Python has become one of any data scientist's favorite tools for doing Predictive Analytics. In this hands-on course, you will learn how to build predictive models with Python. During the course, we will talk about the most important theoretical concepts that are essential when building predictive models for real-world problems. The main tool used in this course is scikit -learn, which is recognized as a great tool: it has a great variety of models, many useful routines, and a consistent interface that makes it easy to use. All the topics are taught using practical examples and throughout the course, we build many models using real-world datasets.
Topic identification is a top-of-the-list need for organizations working with large volumes of online, social, and enterprise text. Along with entity resolution, relation extraction, summarization, and sentiment analysis, topic modeling is a key natural language processing (NLP) function. Premise number 2: Applied NLP -- text analytics -- remains as much art as science, requiring a combination of domain and technical expertise. How better to explore topic modeling and NLP advances than via an interview with a leading practitioner? This article features an interview with Lev Konstantinovskiy, a data scientist who is community manager for gensim, which offers open-source topic modeling for Python programmers.
I've discussed parts of what I'm going to mention here in other articles, but now I want to give a few directions on what's not data science and how not to learn it. So let's start with the basics. Data science not just knowing some programming languages, math, statistics and have "domain knowledge". We've created a new field, or something like that. There's a lot of things to say and study in this field.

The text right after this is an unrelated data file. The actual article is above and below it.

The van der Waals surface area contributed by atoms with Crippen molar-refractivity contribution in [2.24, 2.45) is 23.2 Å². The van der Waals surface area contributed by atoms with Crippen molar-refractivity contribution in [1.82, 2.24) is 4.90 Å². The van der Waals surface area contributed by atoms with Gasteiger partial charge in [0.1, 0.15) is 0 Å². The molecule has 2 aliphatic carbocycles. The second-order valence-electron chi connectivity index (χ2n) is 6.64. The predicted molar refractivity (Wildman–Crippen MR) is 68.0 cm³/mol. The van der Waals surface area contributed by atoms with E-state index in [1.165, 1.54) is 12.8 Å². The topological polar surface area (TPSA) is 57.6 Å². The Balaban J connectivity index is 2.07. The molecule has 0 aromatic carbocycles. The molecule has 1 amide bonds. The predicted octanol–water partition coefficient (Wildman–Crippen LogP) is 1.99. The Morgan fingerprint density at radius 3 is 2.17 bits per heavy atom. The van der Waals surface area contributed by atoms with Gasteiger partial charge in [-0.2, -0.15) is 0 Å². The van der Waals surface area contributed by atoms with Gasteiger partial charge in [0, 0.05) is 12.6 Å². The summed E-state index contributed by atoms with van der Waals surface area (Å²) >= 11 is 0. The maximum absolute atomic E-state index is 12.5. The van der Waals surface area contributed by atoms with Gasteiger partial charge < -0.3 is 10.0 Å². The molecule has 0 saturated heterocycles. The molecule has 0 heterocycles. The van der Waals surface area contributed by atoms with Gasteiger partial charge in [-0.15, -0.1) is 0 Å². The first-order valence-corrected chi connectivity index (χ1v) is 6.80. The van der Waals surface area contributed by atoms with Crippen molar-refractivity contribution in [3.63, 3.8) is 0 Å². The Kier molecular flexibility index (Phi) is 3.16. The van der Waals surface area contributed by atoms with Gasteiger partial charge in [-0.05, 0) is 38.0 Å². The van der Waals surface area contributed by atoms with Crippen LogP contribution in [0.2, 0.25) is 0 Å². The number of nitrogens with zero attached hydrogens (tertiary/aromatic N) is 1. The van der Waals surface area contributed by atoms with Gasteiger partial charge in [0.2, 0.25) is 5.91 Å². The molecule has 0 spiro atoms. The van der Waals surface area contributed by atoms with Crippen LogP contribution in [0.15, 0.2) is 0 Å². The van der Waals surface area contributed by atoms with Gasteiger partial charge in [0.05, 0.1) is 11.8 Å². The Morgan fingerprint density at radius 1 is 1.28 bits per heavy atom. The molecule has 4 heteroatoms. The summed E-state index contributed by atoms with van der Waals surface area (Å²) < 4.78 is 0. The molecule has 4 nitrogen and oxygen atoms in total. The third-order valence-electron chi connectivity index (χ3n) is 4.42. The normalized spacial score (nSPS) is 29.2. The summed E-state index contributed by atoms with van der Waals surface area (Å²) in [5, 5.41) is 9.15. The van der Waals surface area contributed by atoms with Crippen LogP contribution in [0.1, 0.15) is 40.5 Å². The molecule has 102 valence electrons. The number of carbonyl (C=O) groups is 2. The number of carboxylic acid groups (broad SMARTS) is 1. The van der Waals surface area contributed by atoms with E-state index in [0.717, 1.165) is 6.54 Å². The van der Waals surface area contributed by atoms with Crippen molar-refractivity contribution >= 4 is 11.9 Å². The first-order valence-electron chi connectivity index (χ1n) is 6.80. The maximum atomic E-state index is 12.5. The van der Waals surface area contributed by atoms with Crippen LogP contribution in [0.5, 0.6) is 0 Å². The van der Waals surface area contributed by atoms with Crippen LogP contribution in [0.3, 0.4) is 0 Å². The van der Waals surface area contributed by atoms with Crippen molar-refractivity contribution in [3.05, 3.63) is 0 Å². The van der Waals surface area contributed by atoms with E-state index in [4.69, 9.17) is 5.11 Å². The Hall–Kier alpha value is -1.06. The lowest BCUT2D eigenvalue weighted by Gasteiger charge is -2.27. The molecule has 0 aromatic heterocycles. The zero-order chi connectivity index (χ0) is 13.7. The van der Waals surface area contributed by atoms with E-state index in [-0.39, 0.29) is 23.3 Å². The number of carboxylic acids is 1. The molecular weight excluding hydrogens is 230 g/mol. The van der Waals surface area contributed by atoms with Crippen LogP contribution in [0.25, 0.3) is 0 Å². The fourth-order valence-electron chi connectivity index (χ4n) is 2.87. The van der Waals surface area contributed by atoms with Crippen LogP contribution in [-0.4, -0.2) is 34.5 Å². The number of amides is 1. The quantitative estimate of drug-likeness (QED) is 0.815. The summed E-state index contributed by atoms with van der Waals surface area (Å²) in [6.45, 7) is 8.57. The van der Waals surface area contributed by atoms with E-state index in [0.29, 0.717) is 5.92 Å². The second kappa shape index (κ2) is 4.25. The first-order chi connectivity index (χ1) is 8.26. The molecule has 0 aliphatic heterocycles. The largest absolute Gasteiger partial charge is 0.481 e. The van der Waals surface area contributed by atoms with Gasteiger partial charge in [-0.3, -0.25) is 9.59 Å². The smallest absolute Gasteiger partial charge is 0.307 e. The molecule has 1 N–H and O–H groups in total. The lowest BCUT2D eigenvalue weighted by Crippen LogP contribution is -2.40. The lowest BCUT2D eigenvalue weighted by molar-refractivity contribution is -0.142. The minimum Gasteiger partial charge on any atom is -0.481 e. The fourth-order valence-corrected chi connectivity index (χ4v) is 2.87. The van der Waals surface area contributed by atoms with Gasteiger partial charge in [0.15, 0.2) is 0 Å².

Here is a link to the podcast. Vicki: Thank you so much for having me. Hugo: It's an absolute pleasure to have you on the show. I'm really excited to talk about your work in Python education, full stack data science, end-to-end data science, what these things actually mean, and your work in consulting. Before we get into all of that, I'd love to know a bit about you. I'm wondering what you're known for in the data community. Vicki: Probably first and foremost, terrible puns and memes about all sorts of data and programming related things. My strategy is a little bit like BuzzFeed, right? Hit them with the memes and then sneak in serious content in between. Vicki: I've written a lot of blog posts about how to do specific things in Python, how to do specific things in data, and then just talking about like where we are in the data community in general, so very high level articles, and talking about things that break down complicated concepts into easy to understand analogies. I love that secondary is the content and that primary are terrible puns and memes. I don't mean to put you on the spot, but what's one of the worst puns you've said or come up with or heard? I have this series of puns where it's basically me pretending to talk to a TV producer to pitch them on possible shows or movies, and so that series is s pretty terrible series of tweets. I thought I would just mention that you're also, in terms of content, in the process of creating a DataCamp course.
The Python programming language has become a major player in the world of Data Science and Analytics. This course introduces Python's most important tools and libraries for doing Data Science; they are known in the community as "Python's Data Science Stack". This is a practical course where the viewer will learn through real-world examples how to use the most popular tools for doing Data Science and Analytics with Python. Alvaro Fuentes is a Data Scientist with an M.S. in Quantitative Economics and a M.S. in Applied Mathematics with more than 10 years of experience in analytical roles. He worked in the Central Bank of Guatemala as an Economic Analyst, building models for economic and financial data.